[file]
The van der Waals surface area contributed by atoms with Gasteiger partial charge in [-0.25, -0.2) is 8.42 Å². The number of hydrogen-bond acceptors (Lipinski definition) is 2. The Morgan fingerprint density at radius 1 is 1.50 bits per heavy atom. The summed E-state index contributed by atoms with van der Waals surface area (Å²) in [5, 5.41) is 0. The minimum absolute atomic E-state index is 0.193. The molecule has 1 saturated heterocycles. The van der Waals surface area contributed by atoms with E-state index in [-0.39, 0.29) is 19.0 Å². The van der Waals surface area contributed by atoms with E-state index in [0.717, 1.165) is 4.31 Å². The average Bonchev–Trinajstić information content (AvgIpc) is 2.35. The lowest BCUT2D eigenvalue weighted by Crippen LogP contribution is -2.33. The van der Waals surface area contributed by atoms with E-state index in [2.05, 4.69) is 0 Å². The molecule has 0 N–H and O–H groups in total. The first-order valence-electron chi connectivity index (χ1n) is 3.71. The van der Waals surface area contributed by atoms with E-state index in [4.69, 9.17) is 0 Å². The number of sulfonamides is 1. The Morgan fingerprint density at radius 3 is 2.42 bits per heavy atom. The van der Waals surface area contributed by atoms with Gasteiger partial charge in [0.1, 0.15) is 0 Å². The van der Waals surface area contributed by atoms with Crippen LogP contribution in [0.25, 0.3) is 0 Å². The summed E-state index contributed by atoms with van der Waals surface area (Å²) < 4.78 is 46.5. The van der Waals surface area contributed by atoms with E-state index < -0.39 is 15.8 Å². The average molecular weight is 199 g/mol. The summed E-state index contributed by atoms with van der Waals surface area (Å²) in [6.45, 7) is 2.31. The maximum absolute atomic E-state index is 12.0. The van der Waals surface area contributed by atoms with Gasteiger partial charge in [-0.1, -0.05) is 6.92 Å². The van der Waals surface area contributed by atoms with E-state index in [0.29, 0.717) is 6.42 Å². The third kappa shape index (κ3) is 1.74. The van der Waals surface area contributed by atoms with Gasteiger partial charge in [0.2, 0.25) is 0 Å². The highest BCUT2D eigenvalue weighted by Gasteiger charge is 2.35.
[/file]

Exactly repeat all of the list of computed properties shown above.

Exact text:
The van der Waals surface area contributed by atoms with Gasteiger partial charge in [-0.25, -0.2) is 8.42 Å². The number of hydrogen-bond acceptors (Lipinski definition) is 2. The Morgan fingerprint density at radius 1 is 1.50 bits per heavy atom. The summed E-state index contributed by atoms with van der Waals surface area (Å²) in [5, 5.41) is 0. The minimum absolute atomic E-state index is 0.193. The molecule has 1 saturated heterocycles. The van der Waals surface area contributed by atoms with E-state index in [-0.39, 0.29) is 19.0 Å². The van der Waals surface area contributed by atoms with E-state index in [0.717, 1.165) is 4.31 Å². The average Bonchev–Trinajstić information content (AvgIpc) is 2.35. The lowest BCUT2D eigenvalue weighted by Crippen LogP contribution is -2.33. The van der Waals surface area contributed by atoms with E-state index in [2.05, 4.69) is 0 Å². The molecule has 0 N–H and O–H groups in total. The first-order valence-electron chi connectivity index (χ1n) is 3.71. The van der Waals surface area contributed by atoms with E-state index in [4.69, 9.17) is 0 Å². The number of sulfonamides is 1. The Morgan fingerprint density at radius 3 is 2.42 bits per heavy atom. The van der Waals surface area contributed by atoms with Gasteiger partial charge in [0.1, 0.15) is 0 Å². The van der Waals surface area contributed by atoms with Crippen LogP contribution in [0.25, 0.3) is 0 Å². The summed E-state index contributed by atoms with van der Waals surface area (Å²) < 4.78 is 46.5. The van der Waals surface area contributed by atoms with E-state index < -0.39 is 15.8 Å². The average molecular weight is 199 g/mol. The summed E-state index contributed by atoms with van der Waals surface area (Å²) in [6.45, 7) is 2.31. The maximum absolute atomic E-state index is 12.0. The van der Waals surface area contributed by atoms with Gasteiger partial charge in [-0.1, -0.05) is 6.92 Å². The van der Waals surface area contributed by atoms with E-state index in [0.29, 0.717) is 6.42 Å². The third kappa shape index (κ3) is 1.74. The van der Waals surface area contributed by atoms with Gasteiger partial charge in [0.2, 0.25) is 0 Å². The highest BCUT2D eigenvalue weighted by Gasteiger charge is 2.35.